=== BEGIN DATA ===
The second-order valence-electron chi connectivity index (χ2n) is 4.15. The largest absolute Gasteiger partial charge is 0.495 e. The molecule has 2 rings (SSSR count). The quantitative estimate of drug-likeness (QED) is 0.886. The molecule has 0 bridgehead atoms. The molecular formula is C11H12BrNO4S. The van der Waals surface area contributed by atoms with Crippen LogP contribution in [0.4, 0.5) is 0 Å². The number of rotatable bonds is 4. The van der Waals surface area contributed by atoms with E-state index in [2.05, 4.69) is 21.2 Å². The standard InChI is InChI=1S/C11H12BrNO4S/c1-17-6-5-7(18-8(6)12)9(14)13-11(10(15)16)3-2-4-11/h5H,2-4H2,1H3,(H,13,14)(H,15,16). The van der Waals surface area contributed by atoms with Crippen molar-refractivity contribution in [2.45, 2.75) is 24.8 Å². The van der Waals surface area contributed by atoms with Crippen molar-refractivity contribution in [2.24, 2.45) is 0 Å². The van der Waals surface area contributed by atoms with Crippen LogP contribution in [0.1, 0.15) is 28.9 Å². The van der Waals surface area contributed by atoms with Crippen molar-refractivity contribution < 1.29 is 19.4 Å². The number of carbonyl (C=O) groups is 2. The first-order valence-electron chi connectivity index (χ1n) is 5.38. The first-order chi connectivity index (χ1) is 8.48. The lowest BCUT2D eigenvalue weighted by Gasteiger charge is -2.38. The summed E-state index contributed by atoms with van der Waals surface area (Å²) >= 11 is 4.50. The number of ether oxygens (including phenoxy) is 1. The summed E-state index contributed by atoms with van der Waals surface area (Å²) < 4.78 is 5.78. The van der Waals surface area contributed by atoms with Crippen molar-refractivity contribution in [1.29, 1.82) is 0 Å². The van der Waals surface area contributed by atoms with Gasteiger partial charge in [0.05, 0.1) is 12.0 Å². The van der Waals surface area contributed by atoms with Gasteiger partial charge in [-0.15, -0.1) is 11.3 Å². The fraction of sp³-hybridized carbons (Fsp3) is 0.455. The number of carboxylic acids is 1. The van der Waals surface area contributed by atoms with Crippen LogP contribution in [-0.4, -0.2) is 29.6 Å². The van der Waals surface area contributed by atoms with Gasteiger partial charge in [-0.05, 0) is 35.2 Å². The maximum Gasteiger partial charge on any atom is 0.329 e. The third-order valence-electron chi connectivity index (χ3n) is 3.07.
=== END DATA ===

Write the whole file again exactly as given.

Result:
The second-order valence-electron chi connectivity index (χ2n) is 4.15. The largest absolute Gasteiger partial charge is 0.495 e. The molecule has 2 rings (SSSR count). The quantitative estimate of drug-likeness (QED) is 0.886. The molecule has 0 bridgehead atoms. The molecular formula is C11H12BrNO4S. The van der Waals surface area contributed by atoms with Crippen LogP contribution in [0.4, 0.5) is 0 Å². The number of rotatable bonds is 4. The van der Waals surface area contributed by atoms with E-state index in [2.05, 4.69) is 21.2 Å². The standard InChI is InChI=1S/C11H12BrNO4S/c1-17-6-5-7(18-8(6)12)9(14)13-11(10(15)16)3-2-4-11/h5H,2-4H2,1H3,(H,13,14)(H,15,16). The van der Waals surface area contributed by atoms with Crippen molar-refractivity contribution in [2.45, 2.75) is 24.8 Å². The van der Waals surface area contributed by atoms with Crippen molar-refractivity contribution in [2.24, 2.45) is 0 Å². The van der Waals surface area contributed by atoms with Crippen LogP contribution in [0.1, 0.15) is 28.9 Å². The van der Waals surface area contributed by atoms with Crippen molar-refractivity contribution < 1.29 is 19.4 Å². The number of carbonyl (C=O) groups is 2. The first-order valence-electron chi connectivity index (χ1n) is 5.38. The first-order chi connectivity index (χ1) is 8.48. The lowest BCUT2D eigenvalue weighted by Gasteiger charge is -2.38. The summed E-state index contributed by atoms with van der Waals surface area (Å²) >= 11 is 4.50. The number of ether oxygens (including phenoxy) is 1. The summed E-state index contributed by atoms with van der Waals surface area (Å²) < 4.78 is 5.78. The van der Waals surface area contributed by atoms with Crippen molar-refractivity contribution in [1.29, 1.82) is 0 Å². The van der Waals surface area contributed by atoms with Gasteiger partial charge in [0.05, 0.1) is 12.0 Å². The van der Waals surface area contributed by atoms with Gasteiger partial charge in [-0.15, -0.1) is 11.3 Å². The fraction of sp³-hybridized carbons (Fsp3) is 0.455. The number of carboxylic acids is 1. The van der Waals surface area contributed by atoms with Crippen LogP contribution in [-0.4, -0.2) is 29.6 Å². The van der Waals surface area contributed by atoms with Gasteiger partial charge in [-0.05, 0) is 35.2 Å². The maximum Gasteiger partial charge on any atom is 0.329 e. The third-order valence-electron chi connectivity index (χ3n) is 3.07.